Rev. Phil Derea Case Raises Questions of Anonymity in Civil Cases

By Joseph P. Owens
The Express-Times
April 20, 2011

The Rev. Philip DeRea in 2004.

Something wasn't sitting right for me last week in looking at the case against the Rev. Phil DeRea, but I couldn't quite pinpoint it.

I came across it again today when something snapped into focus.

DeRea, a Roman Catholic priest who was raised in the Lehigh Valley and for years was chaplain to professional auto racing circuits, is accused in a federal lawsuit of sexually abusing a child for eight years in the 1980s.

DeRea, who was born in Roseto and raised in Nazareth, is accused by a now 40-year-old Maryland man identified in U.S. District Court in Illinois only as John Doe.

And that's where the problem begins.

I understand, appreciate and protect the notion of concealing the identity of an alleged victim of a sexual assault in criminal cases. Identifying sex assault victims can bring with it a stigma and have a chilling effect upon subsequent victims who may be reluctant to come forward.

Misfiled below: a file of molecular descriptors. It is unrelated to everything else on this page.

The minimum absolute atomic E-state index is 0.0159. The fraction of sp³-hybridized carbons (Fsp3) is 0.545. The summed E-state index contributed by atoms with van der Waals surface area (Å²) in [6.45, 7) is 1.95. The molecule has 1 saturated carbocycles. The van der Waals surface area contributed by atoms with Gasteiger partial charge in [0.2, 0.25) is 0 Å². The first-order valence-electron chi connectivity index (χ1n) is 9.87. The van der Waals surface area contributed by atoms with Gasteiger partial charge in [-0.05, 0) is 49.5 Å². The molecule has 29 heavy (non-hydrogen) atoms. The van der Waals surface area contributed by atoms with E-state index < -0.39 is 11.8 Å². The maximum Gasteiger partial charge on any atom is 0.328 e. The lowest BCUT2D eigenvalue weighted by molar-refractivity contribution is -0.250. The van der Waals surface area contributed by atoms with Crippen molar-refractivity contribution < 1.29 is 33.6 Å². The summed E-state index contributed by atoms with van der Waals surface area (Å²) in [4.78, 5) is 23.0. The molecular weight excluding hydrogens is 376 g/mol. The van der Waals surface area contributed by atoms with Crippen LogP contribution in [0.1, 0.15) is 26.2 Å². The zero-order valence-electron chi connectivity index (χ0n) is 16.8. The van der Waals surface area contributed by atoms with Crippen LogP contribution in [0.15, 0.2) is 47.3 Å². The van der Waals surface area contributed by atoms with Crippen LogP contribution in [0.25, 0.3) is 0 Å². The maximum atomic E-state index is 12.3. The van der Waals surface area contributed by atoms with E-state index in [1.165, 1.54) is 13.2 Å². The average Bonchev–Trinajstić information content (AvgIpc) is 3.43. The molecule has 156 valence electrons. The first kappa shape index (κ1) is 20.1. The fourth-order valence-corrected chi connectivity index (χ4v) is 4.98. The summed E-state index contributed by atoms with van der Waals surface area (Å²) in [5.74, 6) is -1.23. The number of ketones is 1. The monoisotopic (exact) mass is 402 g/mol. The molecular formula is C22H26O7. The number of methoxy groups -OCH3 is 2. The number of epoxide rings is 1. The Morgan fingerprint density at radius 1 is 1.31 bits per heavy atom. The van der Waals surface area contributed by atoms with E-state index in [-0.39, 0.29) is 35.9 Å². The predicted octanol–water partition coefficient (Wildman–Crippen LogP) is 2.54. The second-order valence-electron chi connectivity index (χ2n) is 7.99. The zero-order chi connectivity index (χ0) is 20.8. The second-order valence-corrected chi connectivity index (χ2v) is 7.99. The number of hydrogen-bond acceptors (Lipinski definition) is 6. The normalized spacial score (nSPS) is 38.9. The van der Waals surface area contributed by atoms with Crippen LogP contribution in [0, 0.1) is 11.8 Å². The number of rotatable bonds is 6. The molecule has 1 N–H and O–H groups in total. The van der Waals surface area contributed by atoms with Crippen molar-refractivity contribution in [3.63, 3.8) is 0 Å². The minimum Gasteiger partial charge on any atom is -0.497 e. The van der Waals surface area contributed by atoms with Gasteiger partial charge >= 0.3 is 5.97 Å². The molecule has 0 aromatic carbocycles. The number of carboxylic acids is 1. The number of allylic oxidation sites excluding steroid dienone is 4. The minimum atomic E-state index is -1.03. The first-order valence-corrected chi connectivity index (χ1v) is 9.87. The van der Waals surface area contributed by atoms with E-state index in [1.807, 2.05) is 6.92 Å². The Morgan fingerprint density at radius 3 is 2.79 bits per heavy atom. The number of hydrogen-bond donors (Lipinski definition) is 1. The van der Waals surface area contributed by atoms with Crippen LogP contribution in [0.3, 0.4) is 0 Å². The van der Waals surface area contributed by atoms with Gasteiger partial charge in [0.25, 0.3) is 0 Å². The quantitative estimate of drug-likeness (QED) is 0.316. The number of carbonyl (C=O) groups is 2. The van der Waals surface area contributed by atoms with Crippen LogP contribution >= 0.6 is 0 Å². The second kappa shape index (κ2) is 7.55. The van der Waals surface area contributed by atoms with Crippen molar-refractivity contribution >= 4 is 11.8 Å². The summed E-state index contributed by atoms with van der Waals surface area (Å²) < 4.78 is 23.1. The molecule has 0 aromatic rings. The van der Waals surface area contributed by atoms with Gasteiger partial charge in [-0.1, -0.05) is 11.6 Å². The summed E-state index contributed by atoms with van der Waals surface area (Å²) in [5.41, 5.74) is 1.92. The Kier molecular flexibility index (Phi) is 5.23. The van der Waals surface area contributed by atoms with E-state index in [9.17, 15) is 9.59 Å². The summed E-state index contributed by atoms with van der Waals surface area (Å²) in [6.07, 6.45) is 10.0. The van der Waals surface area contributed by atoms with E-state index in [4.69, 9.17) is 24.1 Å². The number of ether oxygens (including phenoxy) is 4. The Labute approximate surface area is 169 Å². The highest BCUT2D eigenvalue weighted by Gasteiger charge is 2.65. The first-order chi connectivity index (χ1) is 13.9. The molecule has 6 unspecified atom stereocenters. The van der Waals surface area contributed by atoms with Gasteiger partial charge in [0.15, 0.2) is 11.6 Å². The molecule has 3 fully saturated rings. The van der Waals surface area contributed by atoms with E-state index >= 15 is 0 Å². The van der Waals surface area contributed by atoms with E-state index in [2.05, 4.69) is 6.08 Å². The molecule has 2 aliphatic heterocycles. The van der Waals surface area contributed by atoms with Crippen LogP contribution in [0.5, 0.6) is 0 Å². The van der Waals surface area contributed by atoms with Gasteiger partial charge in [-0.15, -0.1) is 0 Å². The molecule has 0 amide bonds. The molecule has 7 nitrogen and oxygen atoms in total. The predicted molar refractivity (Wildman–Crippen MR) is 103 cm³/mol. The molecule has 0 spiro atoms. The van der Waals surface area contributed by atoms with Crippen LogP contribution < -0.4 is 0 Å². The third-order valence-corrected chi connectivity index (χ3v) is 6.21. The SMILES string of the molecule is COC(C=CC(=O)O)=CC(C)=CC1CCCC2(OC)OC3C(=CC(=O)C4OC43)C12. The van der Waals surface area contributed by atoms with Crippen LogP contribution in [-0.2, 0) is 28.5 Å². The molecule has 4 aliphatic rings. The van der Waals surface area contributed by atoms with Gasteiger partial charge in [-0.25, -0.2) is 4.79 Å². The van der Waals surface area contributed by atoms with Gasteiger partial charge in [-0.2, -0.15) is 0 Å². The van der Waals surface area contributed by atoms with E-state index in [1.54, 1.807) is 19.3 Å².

That is understandable.

What is giving me trouble in this case is that there are no criminal charges. It's a civil action, allegations of one person against another.

The John Doe in this case gets to make a seriously damaging accusation against this priest while keeping his own name out of it.

I reached out to a Steaming Cup operative who also has a law degree. Is this fair? People can make just about any claim in a civil case.

"There was a time when you couldn't do that," said the Steaming legal source.

The federal rules of civil procedure have been revised, I'm told, although certain criteria must be met to keep the plaintiff of a civil case anonymous.

The legal beagle agreed that it raises issues of fairness.

"It goes to the whole issue of why do you have statute of limitations. In a case 30 years old, there may be no way to prove or disprove allegations. There's no good answer here. The church bears the brunt of the blame, but why should an individual priest be subjected to what could be false allegations?"

Our legal source says court procedures have changed over the years. Part of the reason for that is the church has been slow to respond, or completely inattentive, in cases where alleged victims have come forward.

"(The courts) made a policy decision that (naming a plaintiff) would have a chilling effect. There is a stigma attached and there shouldn't be. It's not the fault of the victim if it happened, but (anonymity) does allow for a crank (or baseless lawsuit)."

And that's where the potential unfairness creeps in.

What do you think? Should someone who files a civil lawsuit be allowed to keep their name out of it? Comment below.


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